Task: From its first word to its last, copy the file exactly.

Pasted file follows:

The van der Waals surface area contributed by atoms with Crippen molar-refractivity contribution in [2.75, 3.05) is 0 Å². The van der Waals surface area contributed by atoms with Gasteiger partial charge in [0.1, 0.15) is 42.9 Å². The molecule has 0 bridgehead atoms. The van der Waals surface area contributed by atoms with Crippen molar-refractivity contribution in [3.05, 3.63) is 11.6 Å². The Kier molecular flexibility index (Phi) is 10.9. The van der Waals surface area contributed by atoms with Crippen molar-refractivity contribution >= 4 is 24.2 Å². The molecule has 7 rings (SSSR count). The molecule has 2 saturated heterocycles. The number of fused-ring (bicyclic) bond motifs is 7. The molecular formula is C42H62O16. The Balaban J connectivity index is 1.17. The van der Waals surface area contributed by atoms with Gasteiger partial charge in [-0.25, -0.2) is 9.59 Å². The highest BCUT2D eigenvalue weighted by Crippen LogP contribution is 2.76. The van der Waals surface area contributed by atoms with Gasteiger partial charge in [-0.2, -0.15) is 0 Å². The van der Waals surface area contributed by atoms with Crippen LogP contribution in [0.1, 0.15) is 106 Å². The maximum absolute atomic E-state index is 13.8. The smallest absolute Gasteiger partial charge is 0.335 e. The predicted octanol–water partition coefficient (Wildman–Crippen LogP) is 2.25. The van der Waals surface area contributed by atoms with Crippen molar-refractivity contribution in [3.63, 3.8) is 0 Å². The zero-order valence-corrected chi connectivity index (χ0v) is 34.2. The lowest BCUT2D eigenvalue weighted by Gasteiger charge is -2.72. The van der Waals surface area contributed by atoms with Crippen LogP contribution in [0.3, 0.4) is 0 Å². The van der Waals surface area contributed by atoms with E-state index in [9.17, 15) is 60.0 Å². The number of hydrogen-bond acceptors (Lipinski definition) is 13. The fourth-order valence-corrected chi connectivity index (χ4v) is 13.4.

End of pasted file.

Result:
The van der Waals surface area contributed by atoms with Crippen molar-refractivity contribution in [2.75, 3.05) is 0 Å². The van der Waals surface area contributed by atoms with Gasteiger partial charge in [0.1, 0.15) is 42.9 Å². The molecule has 0 bridgehead atoms. The van der Waals surface area contributed by atoms with Crippen molar-refractivity contribution in [3.05, 3.63) is 11.6 Å². The Kier molecular flexibility index (Phi) is 10.9. The van der Waals surface area contributed by atoms with Crippen molar-refractivity contribution >= 4 is 24.2 Å². The molecule has 7 rings (SSSR count). The molecule has 2 saturated heterocycles. The number of fused-ring (bicyclic) bond motifs is 7. The molecular formula is C42H62O16. The Balaban J connectivity index is 1.17. The van der Waals surface area contributed by atoms with Gasteiger partial charge in [-0.25, -0.2) is 9.59 Å². The highest BCUT2D eigenvalue weighted by Crippen LogP contribution is 2.76. The van der Waals surface area contributed by atoms with Gasteiger partial charge in [-0.2, -0.15) is 0 Å². The van der Waals surface area contributed by atoms with Crippen LogP contribution in [0.1, 0.15) is 106 Å². The maximum absolute atomic E-state index is 13.8. The smallest absolute Gasteiger partial charge is 0.335 e. The predicted octanol–water partition coefficient (Wildman–Crippen LogP) is 2.25. The van der Waals surface area contributed by atoms with Crippen molar-refractivity contribution in [3.63, 3.8) is 0 Å². The zero-order valence-corrected chi connectivity index (χ0v) is 34.2. The lowest BCUT2D eigenvalue weighted by Gasteiger charge is -2.72. The van der Waals surface area contributed by atoms with Crippen LogP contribution in [0.3, 0.4) is 0 Å². The van der Waals surface area contributed by atoms with E-state index in [9.17, 15) is 60.0 Å². The number of hydrogen-bond acceptors (Lipinski definition) is 13. The fourth-order valence-corrected chi connectivity index (χ4v) is 13.4.